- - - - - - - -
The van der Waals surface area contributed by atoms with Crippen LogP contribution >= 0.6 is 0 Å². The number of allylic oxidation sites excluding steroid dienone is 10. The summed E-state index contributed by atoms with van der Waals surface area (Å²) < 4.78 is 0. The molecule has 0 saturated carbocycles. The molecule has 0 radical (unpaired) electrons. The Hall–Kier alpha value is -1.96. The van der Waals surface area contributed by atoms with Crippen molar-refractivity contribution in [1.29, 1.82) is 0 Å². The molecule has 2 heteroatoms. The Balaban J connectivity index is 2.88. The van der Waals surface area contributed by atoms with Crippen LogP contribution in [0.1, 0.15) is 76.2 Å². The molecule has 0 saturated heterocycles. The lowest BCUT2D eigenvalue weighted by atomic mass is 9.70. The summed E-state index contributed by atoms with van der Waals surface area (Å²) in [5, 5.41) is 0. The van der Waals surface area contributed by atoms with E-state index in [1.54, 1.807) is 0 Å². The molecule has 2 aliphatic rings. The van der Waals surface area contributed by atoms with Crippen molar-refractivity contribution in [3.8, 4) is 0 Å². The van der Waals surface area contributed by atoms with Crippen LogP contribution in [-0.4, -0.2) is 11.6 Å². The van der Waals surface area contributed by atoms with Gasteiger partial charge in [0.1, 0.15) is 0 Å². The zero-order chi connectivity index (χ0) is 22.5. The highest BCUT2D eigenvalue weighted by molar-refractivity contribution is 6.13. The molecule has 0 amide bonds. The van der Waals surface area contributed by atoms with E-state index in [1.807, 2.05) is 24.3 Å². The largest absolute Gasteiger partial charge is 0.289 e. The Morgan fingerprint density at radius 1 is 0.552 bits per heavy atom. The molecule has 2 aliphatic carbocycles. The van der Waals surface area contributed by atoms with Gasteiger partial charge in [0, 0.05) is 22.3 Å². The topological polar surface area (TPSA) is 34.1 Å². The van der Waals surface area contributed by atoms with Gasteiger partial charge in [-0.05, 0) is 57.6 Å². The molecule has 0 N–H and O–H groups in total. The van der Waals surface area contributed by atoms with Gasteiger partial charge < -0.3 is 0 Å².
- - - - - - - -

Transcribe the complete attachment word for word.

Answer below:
The van der Waals surface area contributed by atoms with Crippen LogP contribution >= 0.6 is 0 Å². The number of allylic oxidation sites excluding steroid dienone is 10. The summed E-state index contributed by atoms with van der Waals surface area (Å²) < 4.78 is 0. The molecule has 0 saturated carbocycles. The molecule has 0 radical (unpaired) electrons. The Hall–Kier alpha value is -1.96. The van der Waals surface area contributed by atoms with Crippen molar-refractivity contribution in [1.29, 1.82) is 0 Å². The molecule has 2 heteroatoms. The Balaban J connectivity index is 2.88. The van der Waals surface area contributed by atoms with Crippen LogP contribution in [0.1, 0.15) is 76.2 Å². The molecule has 0 saturated heterocycles. The lowest BCUT2D eigenvalue weighted by atomic mass is 9.70. The summed E-state index contributed by atoms with van der Waals surface area (Å²) in [5, 5.41) is 0. The van der Waals surface area contributed by atoms with E-state index in [1.54, 1.807) is 0 Å². The molecule has 2 aliphatic rings. The van der Waals surface area contributed by atoms with Crippen molar-refractivity contribution in [3.8, 4) is 0 Å². The van der Waals surface area contributed by atoms with Crippen LogP contribution in [-0.4, -0.2) is 11.6 Å². The van der Waals surface area contributed by atoms with Gasteiger partial charge in [0.1, 0.15) is 0 Å². The zero-order chi connectivity index (χ0) is 22.5. The highest BCUT2D eigenvalue weighted by molar-refractivity contribution is 6.13. The molecule has 0 amide bonds. The van der Waals surface area contributed by atoms with E-state index in [1.807, 2.05) is 24.3 Å². The largest absolute Gasteiger partial charge is 0.289 e. The Morgan fingerprint density at radius 1 is 0.552 bits per heavy atom. The molecule has 2 aliphatic carbocycles. The van der Waals surface area contributed by atoms with Gasteiger partial charge in [0, 0.05) is 22.3 Å². The topological polar surface area (TPSA) is 34.1 Å². The van der Waals surface area contributed by atoms with Gasteiger partial charge in [-0.05, 0) is 57.6 Å². The molecule has 0 N–H and O–H groups in total. The van der Waals surface area contributed by atoms with Gasteiger partial charge < -0.3 is 0 Å².